Feb. 11, 2010
BERKELEY, Calif. (AP) -- Jerome Randle quickly brushed aside his bad game at Washington last month, determined to make up for it with a big performance back home.
And boy did he.
Randle scored 21 of his 33 points in the first half, Jamal Boykin added 20 points and 11 rebounds and first-place California kept hold of its top spot in the Pac-10 with a commanding 93-81 victory over Washington on Thursday night.
"Hopefully we can keep it going. I smell a championship but there are a lot of other things we have to do," Randle said. "I'm excited about it but you just can't get too excited because, as you can see, this Pac-10 is kind of crazy."
Isaiah Thomas scored 25 points to lead the Huskies (16-8, 6-6 Pac-10), who fell to 0-7 on the road and greatly hurt their NCAA tournament hopes. They will likely need to win the Pac-10 tournament next month to earn an NCAA berth.
"Prior to tonight, we didn't need anyone else's help," Washington coach Lorenzo Romar said. "Now we need somebody else's help."
Randle shot 12 for 19 and helped the Golden Bears (16-8, 8-4) avenge an embarrassing 84-69 defeat at the hands of the Huskies on Jan. 16 in Seattle, which ended Cal's three-game winning streak in the rivalry.
Randle was off that game, going scoreless in the first half and finishing 2 for 9 from the field and 1 of 6 from 3-point range for a season-low five points and a season-worst eight turnovers.
"I had this game on my schedule. I know that wasn't the way I play down in Seattle," Randle said. "I was not 100 percent. I just let it go. We lost the game but I knew what I was going to produce out here in Berkeley. I just wanted to lead my team and be aggressive."
On Thursday, he made a strong case for Pac-10 Player of the Year honors _ thoroughly outplaying Washington star Quincy Pondexter, who wound up with 17 points but was slow to find his rhythm. His jumper with 4:32 to play got Washington within 10 but that was the closest the Huskies got the rest of the way. Venoy Overton added 15 points for Washington.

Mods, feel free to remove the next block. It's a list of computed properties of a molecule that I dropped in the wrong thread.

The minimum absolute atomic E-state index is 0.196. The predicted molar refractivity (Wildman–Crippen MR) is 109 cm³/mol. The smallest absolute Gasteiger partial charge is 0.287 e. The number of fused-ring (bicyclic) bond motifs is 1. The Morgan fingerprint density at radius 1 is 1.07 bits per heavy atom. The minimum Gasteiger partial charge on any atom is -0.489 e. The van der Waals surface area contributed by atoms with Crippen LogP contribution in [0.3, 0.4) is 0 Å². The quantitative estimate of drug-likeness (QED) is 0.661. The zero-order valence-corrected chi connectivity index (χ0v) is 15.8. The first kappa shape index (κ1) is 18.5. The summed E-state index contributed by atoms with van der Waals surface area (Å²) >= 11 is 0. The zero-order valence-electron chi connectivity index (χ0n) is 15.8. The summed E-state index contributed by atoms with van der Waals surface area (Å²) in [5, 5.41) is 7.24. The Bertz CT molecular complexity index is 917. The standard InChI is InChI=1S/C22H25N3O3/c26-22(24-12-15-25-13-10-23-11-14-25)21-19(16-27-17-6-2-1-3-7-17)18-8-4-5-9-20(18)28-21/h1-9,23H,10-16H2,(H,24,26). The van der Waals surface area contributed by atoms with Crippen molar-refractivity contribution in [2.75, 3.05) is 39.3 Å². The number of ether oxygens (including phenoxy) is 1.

Pondexter wasn't surprised by Randle's inspired outing.
"He probably had a little bit of added motivation because of how he played against us last time," Pondexter said. "When he's on, he's tough to guard because he can shoot from just about anywhere on the floor."
The Bears, picked to win the Pac-10 after a third-place finish last year, bounced back from consecutive losses at Arizona and Southern California to beat UCLA last Saturday. Cal is trying to capture its first conference title since 1960 in Mike Montgomery's second season as coach.
"We did (separate ourselves) from one team, and that's going to be the nature of this thing," Montgomery said. "A win for Washington here is huge from them because it brings them back and puts them in the driver's seat. We have to take care of our home court. It's to the point now, game by game, we have to be prepared to play. We can't have any slip-ups. It's not that we're not going to lose but not because we weren't ready to play. This was a big win for us, especially because of the way they handled us up there."
Washington, which entered the game in a five-way tie for second place in the conference, hung tough for much of the first half but couldn't keep it up in having its four-game winning streak snapped. The Huskies haven't won at Haas Pavilion since March 1, 2008, and have just two victories in their last 10 trips to Berkeley.
"Outrebounding them was huge," Montgomery said. "They go hard to the offensive glass. I thought Boykin was great."
The Bears had an answer nearly every time Washington made a big play. After Thomas made a three-point play and then a 3-pointer the next time down with 6:45 left, pulling his team within 74-65, Randle answered with a 3 and a layin on consecutive Cal possessions. Randle went down hard under the basket with 5:38 to play and was down for several minutes before briefly heading to the bench to be examined.
Romar pulled a frustrated Thomas after he turned the ball over going for a layin with 13:59 remaining with Washington down by 16, 63-47. He sat for 4 minutes, 40 seconds.
Cal now must close out the season with a strong finish. The Bears play five of their final seven league games in the Bay Area, including at archrival Stanford on March 6.
Cal made 8 of its initial 11 shots, including Randle's behind-the-back move at the 3-point line to bust by Thomas for a driving layin to start a 15-2 run after Quincy Pondexter's three-point play at 13:45.
The Bears ended the half with a 14-7 spurt to build a 48-34 lead at the break, shooting 51.4 percent.
Cal is 10-0 when shooting 50 percent or higher. The Bears led the Pac-10 in field-goal percentage coming in at a 47.2-percent clip.